School Supplies and Dylan Sprouse
In case you’ve missed it, I have already written about my grad school studio, NYU’s Game Center, and shared a few wonderful indie games I had playtested during our weekly events here. Finally time to talk about the game I made in Unity and my own experience with playtesting!
Because I’m not a game design student, the process of making games is kind of different for me. Unlike game design students, unfortunately we didn’t have the chance to form groups to brainstorm concepts, design artwork, then program games. In my short game design elective, we built prototypes every week using Unity 5 to learn the basic structure. However, in the last two weeks of class we had to turn one of our prototypes into a final presentation of our learning process for our grade.
Thus, Pencils VS Erasers was born!
Pencils VS Erasers started as a silly spaceshooter prototype I built following a basic spaceshooter tutorial. Everyone in my class seemed to find my idea hilarious, so I decided to keep working on it for my final. There are three types of pencils that shoot bullets of various intensity against three types of erasers of various resistance. A demo can currently be played here in any browser except Chrome (it has an ongoing fight with Unity). Because my classmates also liked my scribbly placeholder art, I didn’t end up replacing it with actual artwork like I had wanted to.
It is only three levels, but I am not sure how I made this game insanely hard. I had at least 10 friends playtest and comment on every iteration before this one, and throughout each they all complained about its difficulty whether they were a gamer or a non-gamer. My goal ultimately was to make the game easier, but somehow the final version is so hard I’ve only witnessed one person beat it. I can’t even beat it myself! GAH!
I didn’t playtest my game at our weekly playtest events, but on the day of my final presentation, I got a once-in-a-lifetime feedback from none other than Dylan Sprouse.
Dylan Sprouse had been taking classes in the Game Center before graduating this May. Since the Game Center is mostly guys, people didn’t act like crazy fans. Guys have casually mentioned speaking to him in passing, but girls usually just giggled about him being around. I didn’t see him for most of the semester so I feel so blessed to have met him on the LAST day of classes ever. I seized my chance the moment a guy walked into the lab where I was working with a bunch of girls and said Dylan was at the last playtest event right outside, and it was “now or never.”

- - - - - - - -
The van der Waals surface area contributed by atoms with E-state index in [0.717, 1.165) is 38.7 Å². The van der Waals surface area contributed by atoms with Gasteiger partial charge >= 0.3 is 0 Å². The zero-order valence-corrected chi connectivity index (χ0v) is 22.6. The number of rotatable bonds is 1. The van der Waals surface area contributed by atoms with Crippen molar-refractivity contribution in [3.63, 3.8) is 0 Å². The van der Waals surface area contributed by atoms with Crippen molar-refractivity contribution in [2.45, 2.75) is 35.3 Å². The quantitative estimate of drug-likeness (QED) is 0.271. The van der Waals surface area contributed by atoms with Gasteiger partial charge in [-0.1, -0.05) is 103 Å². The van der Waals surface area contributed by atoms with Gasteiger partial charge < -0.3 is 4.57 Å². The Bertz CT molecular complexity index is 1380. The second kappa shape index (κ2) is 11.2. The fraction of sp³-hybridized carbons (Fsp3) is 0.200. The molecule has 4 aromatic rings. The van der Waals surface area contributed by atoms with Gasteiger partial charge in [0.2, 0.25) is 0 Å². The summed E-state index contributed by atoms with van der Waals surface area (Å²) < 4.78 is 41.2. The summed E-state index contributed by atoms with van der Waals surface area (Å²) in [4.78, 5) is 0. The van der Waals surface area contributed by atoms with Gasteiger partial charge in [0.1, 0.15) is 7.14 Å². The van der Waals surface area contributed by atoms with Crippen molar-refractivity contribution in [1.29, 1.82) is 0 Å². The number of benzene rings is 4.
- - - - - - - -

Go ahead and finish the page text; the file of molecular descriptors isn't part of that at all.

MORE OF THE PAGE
He is the first celebrity I have met, and is really just another nice and easy to talk to human being. I just told him I am his fan and would like his opinion on my game, and he treated me like a fellow student by playing and asking me about my work-in-progress. Dylan’s suggestion for my game was getting rid of the left and right controls, then add a pencil scratching sound the moment the erasers get shot. Meeting Dylan made me 20 minutes late for my own final, but my professor as well as all my classmates laughed at my reason. I got an A in the class no matter.
I wish to add more details to the pencils and erasers, and make the game more interactive like Plants VS Zombies. However it’s easier said than done since I have so many other plans to move forward my career and thesis. I do not know how much I will actually be working on this game but it was definitely quite a memorable prototype for me. I won’t ever forget about it.